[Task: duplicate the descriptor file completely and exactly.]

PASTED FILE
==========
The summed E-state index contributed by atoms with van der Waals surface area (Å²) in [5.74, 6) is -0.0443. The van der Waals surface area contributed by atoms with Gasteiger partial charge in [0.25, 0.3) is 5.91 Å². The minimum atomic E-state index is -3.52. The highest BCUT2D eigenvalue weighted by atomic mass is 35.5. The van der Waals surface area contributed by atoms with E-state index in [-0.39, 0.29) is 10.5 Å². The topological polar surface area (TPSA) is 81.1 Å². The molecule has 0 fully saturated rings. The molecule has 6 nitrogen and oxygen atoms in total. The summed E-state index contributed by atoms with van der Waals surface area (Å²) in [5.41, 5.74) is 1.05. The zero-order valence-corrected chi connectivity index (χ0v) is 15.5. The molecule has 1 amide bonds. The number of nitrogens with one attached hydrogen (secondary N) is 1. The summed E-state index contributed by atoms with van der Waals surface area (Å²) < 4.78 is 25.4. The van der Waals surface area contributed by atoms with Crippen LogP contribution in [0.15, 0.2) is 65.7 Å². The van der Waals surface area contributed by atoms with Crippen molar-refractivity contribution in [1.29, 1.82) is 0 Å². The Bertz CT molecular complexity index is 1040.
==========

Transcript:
The summed E-state index contributed by atoms with van der Waals surface area (Å²) in [5.74, 6) is -0.0443. The van der Waals surface area contributed by atoms with Gasteiger partial charge in [0.25, 0.3) is 5.91 Å². The minimum atomic E-state index is -3.52. The highest BCUT2D eigenvalue weighted by atomic mass is 35.5. The van der Waals surface area contributed by atoms with E-state index in [-0.39, 0.29) is 10.5 Å². The topological polar surface area (TPSA) is 81.1 Å². The molecule has 0 fully saturated rings. The molecule has 6 nitrogen and oxygen atoms in total. The summed E-state index contributed by atoms with van der Waals surface area (Å²) in [5.41, 5.74) is 1.05. The zero-order valence-corrected chi connectivity index (χ0v) is 15.5. The molecule has 1 amide bonds. The number of nitrogens with one attached hydrogen (secondary N) is 1. The summed E-state index contributed by atoms with van der Waals surface area (Å²) < 4.78 is 25.4. The van der Waals surface area contributed by atoms with Crippen LogP contribution in [0.15, 0.2) is 65.7 Å². The van der Waals surface area contributed by atoms with Crippen molar-refractivity contribution in [1.29, 1.82) is 0 Å². The Bertz CT molecular complexity index is 1040.